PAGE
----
In the past few years, the Western world has seen a wave of followers develop as proponents of the Paleo-style diet. The virtual army of dedicated Paleo-eaters are hard to miss online these days, with any Paleo-related article getting flooded with comments and arguments as soon as they’re discovered. Perpetuated by famous Paleo-endorsers such as Loren Cordain, Robb Wolf, and Mark Sisson, Paleo has turned into quite the movement. By the way, you can find their respective blogs here, here, and here.
As with many fad diets in recent years, the opinions are heavily divided by people who see Paleo from a more objective angle, and those who will defend it into the wee hours of the night; some so loyal that they no doubt would be offended that I even mention the Paleo Diet in the same paragraph as the words ‘fad diet’.
The truth is, the concept behind Paleo has actually been around since the mid 1970’s, when a gastroenterologist named Walter L. Voegtlin first came up with the idea. In reality, there is very little difference between the Paleo Diet and countless other low-carb diet fads that have made the rounds in the past decade. The main thing that separates Paleo from its low-carb cousins is the fact that Paleo doesn’t endorse the use of grains – not even the whole wheat variety.
The Paleo Philosophy
Paleo relies on the (unproven) fact that our ancestors from the stone age (circa 10,000 years ago) had inherently healthier diets than us modern-day humans. Paleo claims that they didn’t suffer from modern-day problems such as arthritis, cancer, osteoporosis, cardiovascular disease, and other diseases of affluence. Rather, they were fit, strong, and healthy individuals that were much better off than us. The Paleo premise is simple; if the cavemen didn’t eat it, you shouldn’t either.
Palaeolithic nutrition is based around the fact that in the 10,000 years that humans have been eating a diet framed by the agricultural revolution, we haven’t had the time to genetically adapt to the modern way of eating; that our body’s are better suited to eating in the manner that our ancestors did for hundreds of thousands of years.
Admittedly, it’s a pretty cool idea. It’s easy to get a kind of romantic attachment to eating like we ‘should’ eat – the way we were ‘meant’ to eat. When I first heard of Paleo and looked into it, it made a good bit of sense, at least at first. Being the research-based guy that I am; I had to look into it further.
For 30 years Paleo has taken a backseat to almost every other diet program around. The Atkins diet, the Hollywood diet, the South Beach Diet, the Mediterranean diet, and so on. It wasn’t until 2005 where Loren Cordain released his book ‘The Paleo Diet for Athletes: A Nutritional Formula for Peak Athletic Performance’ that it really came into the spotlight. I’m not really sure why it did, but I think that it has a lot to do with the fact that it was around this same time that the similarly popular “gluten-free” movement began to spring up.
The two’s rise to fame can be paralleled in the past few years, and it’s not really surprising. The two both believe that gluten is off limits – that it is responsible for a host of common medical problems, from autism to migraines. But i’m getting a bit ahead of myself here. Continuing on.
Inconsistencies and the Neolithic Agricultural Revolution
Paleo teaches its followers that the human diet basically took a turn for the worst as soon as the agricultural revolution got under way around 10,000 years ago. Farming, and the processes associated with it, have been the corner stone of the human diet ever since their inception. And, according to Paleo, this is the reason why we’re so obese today. Remember, if the cavemen didn’t eat it – then you shouldn’t either.
Most notably, this means grains (of all kinds), beans, potatoes, sweet potatoes, yams, and dairy are out of the question completely for the strict Paleo Dieter. Now, if you’re thinking that it doesn’t make much sense that tubers like sweet potatoes and yams have been crossed off the list – you’re right. These were around long before the agricultural revolution, right? Even by a Paleo guru’s own logic, these tubers should be green-listed. After all, yams are an African crop that have been eaten by humans since the beginning of time. Why shouldn’t you be allowed to eat them?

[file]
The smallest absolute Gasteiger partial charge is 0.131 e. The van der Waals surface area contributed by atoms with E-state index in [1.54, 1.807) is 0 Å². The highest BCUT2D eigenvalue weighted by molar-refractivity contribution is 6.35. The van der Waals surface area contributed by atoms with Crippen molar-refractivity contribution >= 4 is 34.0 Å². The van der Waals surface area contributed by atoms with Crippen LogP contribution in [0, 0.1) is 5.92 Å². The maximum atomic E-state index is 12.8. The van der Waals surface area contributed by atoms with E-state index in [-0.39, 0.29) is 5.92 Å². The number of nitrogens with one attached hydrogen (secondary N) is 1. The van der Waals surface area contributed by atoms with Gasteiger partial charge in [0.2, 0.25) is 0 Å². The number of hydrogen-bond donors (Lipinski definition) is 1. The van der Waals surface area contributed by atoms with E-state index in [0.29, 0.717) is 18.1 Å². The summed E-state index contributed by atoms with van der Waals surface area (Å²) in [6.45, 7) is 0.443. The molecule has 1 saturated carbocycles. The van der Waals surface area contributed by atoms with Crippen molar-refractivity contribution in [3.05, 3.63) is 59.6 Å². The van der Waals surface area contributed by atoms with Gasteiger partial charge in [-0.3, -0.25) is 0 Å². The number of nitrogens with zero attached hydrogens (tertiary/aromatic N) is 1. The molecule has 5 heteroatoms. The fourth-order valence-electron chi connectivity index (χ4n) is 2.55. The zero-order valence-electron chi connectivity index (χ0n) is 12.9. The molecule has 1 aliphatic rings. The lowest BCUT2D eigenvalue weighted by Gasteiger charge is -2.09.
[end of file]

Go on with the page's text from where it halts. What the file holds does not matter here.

Potatoes have been around for 35,000 years, but apparently this is too short a time span for the hardcore Paleo(er). This is interesting however, since Turkey is acceptable to eat on the diet, although it was only introduced to Europe in the 16th century.
Perhaps the most shocking inconsistency that I came across was on the topic of grains. Yep, a publication by the Oxford University Press called People, Plants, and Genes: The Story of Crops and Humanity tells us there is indeed evidence that shows the nasty gluten-containing food staple known only as ‘cereal grain’ has been processed and consumed by humans as early as 200,000 years ago. A far-cry from the Paleo Diets claim of 10,000 years.
Really puts a dent in the whole ‘haven’t had enough time to get used to grains’ theory.
Some of the inconsistencies are obviously more important than others, but they all tend to discredit the logic of the Paleo phenomenon. Needless to say, I wanted to find out more about Paleo after learning the above. Here’s what I found.
Holes and Science: Dissecting the Paleo Diet
Fundamental Hole #1: The Caveman Diet
One of the first holes that comes to mind when I think of the Paleo Diet is the fact that it relies so heavily on things that are unproven, and to-date, unprovable. The Paleo Diet is based on what some experts believe the cavemen ate. They look at historical studies and modern-day hunter-gatherer societies and combine this with a whole lot of theory. But, do we really know what caveman ate? Is there any definitive evidence that details a caveman’s universal dietary menu? The answer, unfortunately, is no. We use conjecture, educated guesses, and speculation, with only hints of science. But science is not made of “probablys” or “quite possiblys”. Rather, it’s proven, reliable, documented, and peer-reviewed. If only Bob the cavemen left his darn cookbook for us.
Fundamental Hole #2: Location
Not only is much of what “cavemen” ate is still open to interpretation, but it’s highly location dependent. Just because the cavemen of modern Europe (that the Paleo Diet models itself after) are thought to have consumed a diet relatively high in meat (due to a lack of plant availability), doesn’t mean that early man in other areas of the world didn’t have a vastly different looking diet.